DermTV - Dermaplaning [DermTV.com Epi #413]


Uploaded by dermTVdotcom on 14.06.2012

Transcript:
YouTube beauty expert NurberXO in her recent
May 2012 Favorites video asked about dermaplaning
and its effect on hair so today I want to take a deep dive
into the technique!
And as a quick aside, I love getting skin care questions in video form
like NurberXO’s. So if you have a question, please post them
as video responses to DermTV episodes and I’ll answer
as many of them as I can!
Hello
I'm Dr. Neal Schultz
[pause]
And welcome to DermTV.
To understand dermaplaning, let’s first start with its history.
Superficial exfoliation as a cosmetic technique for facial rejuvenation
became very popular in the early 1990’s with the development of
therapeutic strengths of glycolic acid for in office,
physician performed, superficial peels.
And while chemical exfoliation is superior to physical exfoliation
for many reasons I’ve discussed in prior DermTV episodes,
there are many forms of physical exfoliation, including shaving,
that work. As a matter of fact, because most guys
have been shaving and thereby exfoliating 2/3 of their face
for many years, that’s the reasons by the 30’s and 40’s
that men’s skin often looks better than women’s skin.
So, once the benefits of regular glycolic exfoliation caught on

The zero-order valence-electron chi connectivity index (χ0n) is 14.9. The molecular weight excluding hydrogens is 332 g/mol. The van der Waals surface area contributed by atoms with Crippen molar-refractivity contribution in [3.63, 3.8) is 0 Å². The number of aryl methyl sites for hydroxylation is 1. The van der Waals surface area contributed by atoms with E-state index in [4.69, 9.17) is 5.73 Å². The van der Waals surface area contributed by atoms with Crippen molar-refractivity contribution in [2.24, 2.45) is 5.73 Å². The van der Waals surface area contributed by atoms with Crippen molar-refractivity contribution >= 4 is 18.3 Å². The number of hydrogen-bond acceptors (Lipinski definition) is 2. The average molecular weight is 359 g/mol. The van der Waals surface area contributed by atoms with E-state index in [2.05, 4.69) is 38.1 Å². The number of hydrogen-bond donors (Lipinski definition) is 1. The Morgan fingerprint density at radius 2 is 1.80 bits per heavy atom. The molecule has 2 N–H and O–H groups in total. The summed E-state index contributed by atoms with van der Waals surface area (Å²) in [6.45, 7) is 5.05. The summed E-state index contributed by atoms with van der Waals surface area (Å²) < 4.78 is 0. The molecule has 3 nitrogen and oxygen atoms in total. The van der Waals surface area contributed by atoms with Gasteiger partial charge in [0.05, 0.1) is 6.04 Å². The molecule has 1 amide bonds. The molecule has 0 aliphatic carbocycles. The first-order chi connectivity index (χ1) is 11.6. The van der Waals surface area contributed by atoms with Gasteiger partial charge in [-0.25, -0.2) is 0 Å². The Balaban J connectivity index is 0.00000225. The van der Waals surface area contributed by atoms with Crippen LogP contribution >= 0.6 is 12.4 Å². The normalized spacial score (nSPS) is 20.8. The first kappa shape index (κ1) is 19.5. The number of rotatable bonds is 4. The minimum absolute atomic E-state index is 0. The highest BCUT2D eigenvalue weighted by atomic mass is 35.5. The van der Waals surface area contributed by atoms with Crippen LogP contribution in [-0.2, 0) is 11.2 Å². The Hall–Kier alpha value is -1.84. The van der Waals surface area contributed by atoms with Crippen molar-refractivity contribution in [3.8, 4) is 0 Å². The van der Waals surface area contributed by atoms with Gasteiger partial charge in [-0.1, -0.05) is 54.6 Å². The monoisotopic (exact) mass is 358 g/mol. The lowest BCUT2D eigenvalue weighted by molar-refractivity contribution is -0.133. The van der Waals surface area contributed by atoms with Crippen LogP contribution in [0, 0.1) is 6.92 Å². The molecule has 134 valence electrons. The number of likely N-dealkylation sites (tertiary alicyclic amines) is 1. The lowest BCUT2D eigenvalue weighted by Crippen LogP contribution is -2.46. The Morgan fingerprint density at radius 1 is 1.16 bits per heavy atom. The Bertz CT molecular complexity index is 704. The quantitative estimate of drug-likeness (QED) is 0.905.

in the dermatologic community, plastic surgeons wanted
to be able to also offer their patients the benefits of exfoliation.
But since they weren’t trained in the use of chemical peeling agents,
but they certainly are skillful with their scalpels,
they invented Dermaplaning, which is merely a fancy name
for the procedure in which they used a scalpel blade
to do exactly what a razor blade does when you shave…
It takes off superficial layers of dead cells
at the same time it removes hair.
In the case of dermaplaning, the surgeon, or esthetician
uses a scalpel blade…
…mounted on a regular scalpel handle…
…and with the blade at a medium angle to the skin,
they scrape off the upper layer of skin like this...
And by the way, if you shave your legs, every time you shave them...
you’re dermaplaning the skin of yours legs.
After you shave your legs... don’t you just love
how soft and smooth they feel? It’s not just from removing
the hair that they feel that way; it’s also because the razor
has exfoliated your skin, making the skin surface smoother.
So if you'd like to try a very inexpensive form of dermaplaning
on your face at home, why not consider gently shaving
the skin on your face. You can use the same razor and cream
you use for your legs in the shower,
and in fact shaving in the shower is even more gentle.
And if you have any facial hair, not to worry…
shaving doesn’t make the hair thicker, coarser
or grow any faster, and if you need some reassurance
there are a bunch of DermTV episodes demonstrating
that as well.